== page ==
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History of Belle Rive and Dahlgren, Illinois And Surrounding Territory

Prepared by Continental Historical Bureau of Mt. Vernon, Illinois
December, 1960

Page B-1

Mr. and Mrs. Goaley Hopkins Reporting....

James Hopkins, grandfather of Goaley, lived a short distance south of Belle Rive.  One night in 1865 he was awakened by his trusty dog, and running outside saw some men with either eight or nine horses.  He went back to bed but could not go to sleep; and a short time before daybreak the sheriff and a deputy from Washington County, Illinois, called at his home and inquired if he had seen any men with horses pass.  He told them he had, and the sheriff ordered him to be deputized and go with them on their hunt for the horses.  They started west and later that day found the horses in a wooded section close to a creek near the Hamilton-Jefferson County line.  The sheriff left one deputy with the horses and he and James Hopkins made a search for the thieves.  They were unable to find the men that had stolen them, but the sheriff got the horses delivered back to their owners.  The owners of the horses all lived in the same vicinity.

Mrs. Goaley Hopkins reports a strange event which occurred in the early days of the community.  Her grandmother, Ann Sursa, went to the store and left her three children at home.  Like many families of that day, the family had a barrel of sorghum.  Before Mrs. Sursa returned home the eldest girl, Mary, climbed on top of the lid of the barrel, which was sitting close by a window, to see if her mother were in sight.  The top of the barrel caved in, dropping Mary down in the barrel of sorghum.  The other children were unable to pull her out of the barrel, and there she stayed till Mrs. Sursa got home.  We can all imagine the job of leaning that occupied Mrs. Sursa for quite time after Mary was rescued from her sweet place of confinement!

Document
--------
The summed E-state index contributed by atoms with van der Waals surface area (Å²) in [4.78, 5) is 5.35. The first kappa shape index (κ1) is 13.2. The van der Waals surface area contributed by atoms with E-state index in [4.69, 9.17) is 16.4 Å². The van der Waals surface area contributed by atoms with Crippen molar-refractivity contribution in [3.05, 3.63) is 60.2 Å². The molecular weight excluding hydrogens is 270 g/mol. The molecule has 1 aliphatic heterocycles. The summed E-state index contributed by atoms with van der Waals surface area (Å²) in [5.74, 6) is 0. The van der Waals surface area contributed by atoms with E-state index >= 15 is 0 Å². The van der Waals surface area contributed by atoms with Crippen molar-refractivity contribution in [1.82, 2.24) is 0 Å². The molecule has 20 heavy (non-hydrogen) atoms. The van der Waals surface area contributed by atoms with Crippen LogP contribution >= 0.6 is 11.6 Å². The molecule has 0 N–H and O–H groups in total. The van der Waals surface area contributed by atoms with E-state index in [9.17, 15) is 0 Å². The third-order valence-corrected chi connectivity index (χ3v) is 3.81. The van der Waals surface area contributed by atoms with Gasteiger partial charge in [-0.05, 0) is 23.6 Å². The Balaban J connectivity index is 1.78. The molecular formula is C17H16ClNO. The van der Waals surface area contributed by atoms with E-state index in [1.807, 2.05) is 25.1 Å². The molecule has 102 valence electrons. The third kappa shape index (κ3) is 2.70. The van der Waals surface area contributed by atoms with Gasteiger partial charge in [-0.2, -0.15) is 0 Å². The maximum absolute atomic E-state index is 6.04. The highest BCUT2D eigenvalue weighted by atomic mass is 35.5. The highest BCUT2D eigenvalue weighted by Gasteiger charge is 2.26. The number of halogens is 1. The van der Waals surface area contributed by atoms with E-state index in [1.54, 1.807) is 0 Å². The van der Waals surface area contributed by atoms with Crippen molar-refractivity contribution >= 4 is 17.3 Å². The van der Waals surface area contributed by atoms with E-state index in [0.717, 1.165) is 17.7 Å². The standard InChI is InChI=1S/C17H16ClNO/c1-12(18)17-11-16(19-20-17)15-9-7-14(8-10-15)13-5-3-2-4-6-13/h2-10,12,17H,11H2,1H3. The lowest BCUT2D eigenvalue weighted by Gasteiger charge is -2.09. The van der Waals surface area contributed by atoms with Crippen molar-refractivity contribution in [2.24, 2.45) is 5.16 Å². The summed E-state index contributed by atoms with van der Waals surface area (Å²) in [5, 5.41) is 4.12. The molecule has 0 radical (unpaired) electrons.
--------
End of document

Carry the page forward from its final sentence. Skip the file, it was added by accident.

Page B-1 continued.

Charles Yates Reporting....

Joseph Yates came from Hopkinsville, Kentucky, to Thierry Hill, north east of Dahlgren, about 1820 if not before.  He walked there from Hopkinsville at the age of sixteen.  He hewed timber and made a log cabin for his new home.  He spent all of the remainder of his life as a farmer.  He life was relatively short, as he died in his early thirties.  He was married to a lady named Campbell.  When he died he left five children, and his wife died about a year later.  They had three girls and two boys.

Eli R. Yates, grandfather of Charles Yates and eldest son of Joseph Yates, was born in 1834.  He was married to Martha Shelton of that vicinity.  Eli, like his father, hewed out some timber and built a cabin for himself and his family.  Eli and Martha Yates reared a family of four boys and three girls.

Isam R. Yates was born in the east part of Jefferson County, in Moores Prairie Township.  His birth was on October 10, 1863.  (The letter "R" was quite popular with several generations of the Yates  family.  The "R" stood for "Riley" and the word was used as a middle name for five straight generations).  Isam Yates was the father of sixteen children by three marriages, five children dying in infancy.  Isam Yates and his father Eli operated a surface coal mine near Dahlgren for twenty years.  The mine was inside the boundaries of Jefferson County.

Eli Yates assisted in the construction of both the Southern and the L & N railroad.  About the turn of the century, the family recalls that there was a derailment of the freight train on the L & N track about half way between Belle Rive and Dahlgren.  A large number of mules were being shipped, and many of them were injured and killed; some of the mules that did not die in the wreck were so badly injured that they had to be killed shortly after the derailment occurred.  A large quantity of potatoes and ham were affected and had to sold to people in the nearby communities.  A large amount of coffee was also in transit and much of it also was sold to local people.

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